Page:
Van’s assembly plans begin by instructing the builder to begin working on the main gear pants first. The fiberglass components for each of the main wheel fairings are comprised of front and aft sections that are molded larger than the final size. Work begins by cutting the excess fiberglass on each of the U-00001A front and U-00001B aft fairings close to scribe lines marked on the fiberglass then hand sanding or filing down to the scribe lines. The long Dura-Block AF4406 sanding block that uses stick-on sandpaper really helps create straight flat edges for a nice fit.
The Dura-Block AF4406 sanding block was very helpful for creating long straight edges on the wheel pants.
Once filed to the scribe lines and a nice fit is established think you are done? NOPE, the fun is just beginning. At this point the wheel pant fairing halves are taped together and alignment marks are placed on the tape to insure proper alignment when the fairing halves are mated together after sanding. Once the fairing halves are temporarily taped together, a measurement is made by comparing the position of eight dimples pre-molded into the sides of the fairing halves with mounting holes on the U-00002 wheel fairing brackets. This measurement is accomplished by placing a light source inside the assembled fairing halves and comparing the spacing of the dimples in the fiberglass to the mounting screw holes in the U-00002 wheel fairing brackets.
The main gear U-00001A&B fairing halves are taped together and a light source is placed inside the fairing halves.Getting ready to make the initial alignment check. The U-00002 wheel fairing bracket in my hand has four mounting holes along the outer edges. The U-00002 wheel fairing bracket is held inside the fairings and the light will shine through the mounting holes in the bracket onto the dimples in the fairings. If the spacing is to long, you have a lot more sanding to do … which I did.
I found placing a red dot in the center of the dimples aided nicely when trying to check alignment with the holes in the U-00002 wheel fairing brackets. In my case, the spacing was to long, so quite a bit of sanding was required on the both the U-00001A front wheel fairings to make them shorter so the dimples aligned with the holes in the U-00002 bracket. Oh, forgot to mention, it is also necessary to make the same measurement on the other side of the fairing … so care must be taken when sanding to make sure while shorting up one side of the U-00001A front wheel fairing you are not creating a gap on the other side. Patience is a virtue, because it requires quite a few cycles of fit, measure, remove, sand, reassemble and measure again.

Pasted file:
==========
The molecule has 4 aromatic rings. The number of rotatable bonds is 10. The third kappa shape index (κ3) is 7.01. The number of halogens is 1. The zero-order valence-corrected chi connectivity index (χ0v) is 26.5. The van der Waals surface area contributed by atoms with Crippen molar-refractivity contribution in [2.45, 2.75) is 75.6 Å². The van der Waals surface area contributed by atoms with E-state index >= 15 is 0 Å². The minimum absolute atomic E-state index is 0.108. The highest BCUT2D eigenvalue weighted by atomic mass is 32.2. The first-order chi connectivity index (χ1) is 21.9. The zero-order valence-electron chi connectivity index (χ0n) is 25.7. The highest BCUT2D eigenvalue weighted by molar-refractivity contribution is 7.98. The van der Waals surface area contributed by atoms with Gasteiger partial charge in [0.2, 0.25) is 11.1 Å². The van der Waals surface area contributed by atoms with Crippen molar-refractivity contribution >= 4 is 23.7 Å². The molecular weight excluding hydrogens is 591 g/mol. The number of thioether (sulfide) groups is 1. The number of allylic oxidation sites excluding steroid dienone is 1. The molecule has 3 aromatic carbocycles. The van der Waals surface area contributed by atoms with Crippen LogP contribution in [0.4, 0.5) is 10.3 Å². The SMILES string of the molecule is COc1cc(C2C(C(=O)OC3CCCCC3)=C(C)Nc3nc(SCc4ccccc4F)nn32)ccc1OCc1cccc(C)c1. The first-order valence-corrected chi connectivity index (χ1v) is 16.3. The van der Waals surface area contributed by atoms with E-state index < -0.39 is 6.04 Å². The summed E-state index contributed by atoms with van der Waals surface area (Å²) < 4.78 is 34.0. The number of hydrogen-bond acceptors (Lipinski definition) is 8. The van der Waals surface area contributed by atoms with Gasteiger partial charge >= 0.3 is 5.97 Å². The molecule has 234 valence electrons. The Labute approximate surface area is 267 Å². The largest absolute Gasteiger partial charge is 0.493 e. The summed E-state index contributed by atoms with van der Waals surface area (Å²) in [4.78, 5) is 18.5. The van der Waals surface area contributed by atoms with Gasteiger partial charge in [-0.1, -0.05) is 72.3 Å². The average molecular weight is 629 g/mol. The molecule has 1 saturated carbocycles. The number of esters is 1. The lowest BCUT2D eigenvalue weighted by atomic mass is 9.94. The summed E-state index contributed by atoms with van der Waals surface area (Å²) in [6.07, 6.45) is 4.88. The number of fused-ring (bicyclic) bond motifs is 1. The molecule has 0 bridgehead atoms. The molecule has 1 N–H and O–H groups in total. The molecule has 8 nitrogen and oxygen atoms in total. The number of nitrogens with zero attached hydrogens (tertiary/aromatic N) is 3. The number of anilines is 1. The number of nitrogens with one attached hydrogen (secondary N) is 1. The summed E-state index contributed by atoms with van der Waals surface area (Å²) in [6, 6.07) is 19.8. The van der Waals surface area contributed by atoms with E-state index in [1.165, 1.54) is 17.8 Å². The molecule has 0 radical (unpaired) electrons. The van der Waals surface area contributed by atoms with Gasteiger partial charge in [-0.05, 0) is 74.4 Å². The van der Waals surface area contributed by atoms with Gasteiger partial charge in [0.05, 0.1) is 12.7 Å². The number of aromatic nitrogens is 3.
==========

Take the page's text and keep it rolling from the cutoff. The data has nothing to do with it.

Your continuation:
Looking very closely at this photo, one can see the four red dots I placed in the center of the dimples. There are two dots on the front U-00001A fairing and two dots on the aft U-00001B fairing slightly below the center line of the photo. The U-00002 bracket is held inside the fairing and material is gradually removed from the front fairing until the red dots are centered with the existing holes in the U-00002 bracket shown in the previous photo. There are also four dimples on the other side of the wheel pants that requite attention as well.
After the U-00001A front wheel fairings have been trimmed down so the spacing between the dimples in the U-00001A front fairing and the U-00001B aft fairing match the holes in the U-00002 wheel fairing bracket, the fairing halves are taped together again and drilled. The aft edge of the U-00001A front fairing has nine dimples. The dimples will be drilled to #40 beginning at the top and alternating from side to side inserting Clecos in the holes to secure the fairing halves as the remaining holes are drilled. At this time, the dimples in the sides of the front and aft fairing halves that were used to verify spacing with the holes in the U-00002 wheel fairing bracket are drilled to #30. This will allow the fairing halves to be Clecoed to the U-00002 wheel fairing brackets later during initial test fitting.
Of course, when you finish up with the first main gear fairing pair, the fun continues! …. You have another pair to mate for the other main gear wheel.
Due to the cold winter weather at the time, I deviated from the plans a bit and took a gamble and just went ahead and final drilled the #40 holes to #27 so I could work on installing the nutplates. Normally, this step would wait until after an epoxy resin/flox mixture is applied to the inside of the fairing halves to create a bed of flox for the U-00002 wheel fairing bracket to set in. It was way too cold at the hangar for epoxy resin to cure, so I skipped over the flox step and installed the nutplates.
After final drilling #27 all the #40 holes in the fairing halves, work began on installing the nutplates. A screw was used to hold the nutplates in position so the rivet holes could be drilled from the inside out. Next the rivet holes were machine countersunk. As can be seen in the photo below, the joggle on the U-00001B aft fairing prevents a countersink cage from being used so it was necessary to remove the countersink cage and carefully use the countersink bit without the aid of the cage. Also of note, if one looks closely, while using the countersink bit the nutplates were left in place …. doing this prevents the hole from being elongated because the tip of the countersink bit is being held by the rivet hole in the nutplate.
Countersinking the rivet holes that will be used to rivet the K-1000-06 nutplates onto the U-00001B aft wheel fairing. The countersink bit is being used without the typical countersink cage because the joggle in the fiberglass prevents the countersink cage from sitting flat. Also note, the nutplates are left in place during the countersinking process so the nutplate captures the tip of the countersink bit preventing it from drifting and subsequently elongating the rivet holes.